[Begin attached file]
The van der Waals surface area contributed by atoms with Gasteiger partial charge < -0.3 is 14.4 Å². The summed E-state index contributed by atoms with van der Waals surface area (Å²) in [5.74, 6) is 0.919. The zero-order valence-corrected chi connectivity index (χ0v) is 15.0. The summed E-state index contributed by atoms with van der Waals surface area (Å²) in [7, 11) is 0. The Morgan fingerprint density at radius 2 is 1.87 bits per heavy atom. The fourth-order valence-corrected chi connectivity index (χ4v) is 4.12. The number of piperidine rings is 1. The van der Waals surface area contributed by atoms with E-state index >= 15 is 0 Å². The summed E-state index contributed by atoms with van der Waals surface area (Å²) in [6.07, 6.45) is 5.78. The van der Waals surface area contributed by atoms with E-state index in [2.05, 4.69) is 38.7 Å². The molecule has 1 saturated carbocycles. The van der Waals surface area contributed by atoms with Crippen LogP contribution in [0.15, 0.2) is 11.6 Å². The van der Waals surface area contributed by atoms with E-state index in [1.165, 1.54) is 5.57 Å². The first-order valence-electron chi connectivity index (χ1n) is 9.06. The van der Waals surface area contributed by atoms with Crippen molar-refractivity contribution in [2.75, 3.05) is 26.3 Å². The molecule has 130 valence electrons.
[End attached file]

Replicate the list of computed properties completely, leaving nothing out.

The van der Waals surface area contributed by atoms with Gasteiger partial charge < -0.3 is 14.4 Å². The summed E-state index contributed by atoms with van der Waals surface area (Å²) in [5.74, 6) is 0.919. The zero-order valence-corrected chi connectivity index (χ0v) is 15.0. The summed E-state index contributed by atoms with van der Waals surface area (Å²) in [7, 11) is 0. The Morgan fingerprint density at radius 2 is 1.87 bits per heavy atom. The fourth-order valence-corrected chi connectivity index (χ4v) is 4.12. The number of piperidine rings is 1. The van der Waals surface area contributed by atoms with E-state index >= 15 is 0 Å². The summed E-state index contributed by atoms with van der Waals surface area (Å²) in [6.07, 6.45) is 5.78. The van der Waals surface area contributed by atoms with E-state index in [2.05, 4.69) is 38.7 Å². The molecule has 1 saturated carbocycles. The van der Waals surface area contributed by atoms with Crippen LogP contribution in [0.15, 0.2) is 11.6 Å². The van der Waals surface area contributed by atoms with E-state index in [1.165, 1.54) is 5.57 Å². The first-order valence-electron chi connectivity index (χ1n) is 9.06. The van der Waals surface area contributed by atoms with Crippen molar-refractivity contribution in [2.75, 3.05) is 26.3 Å². The molecule has 130 valence electrons.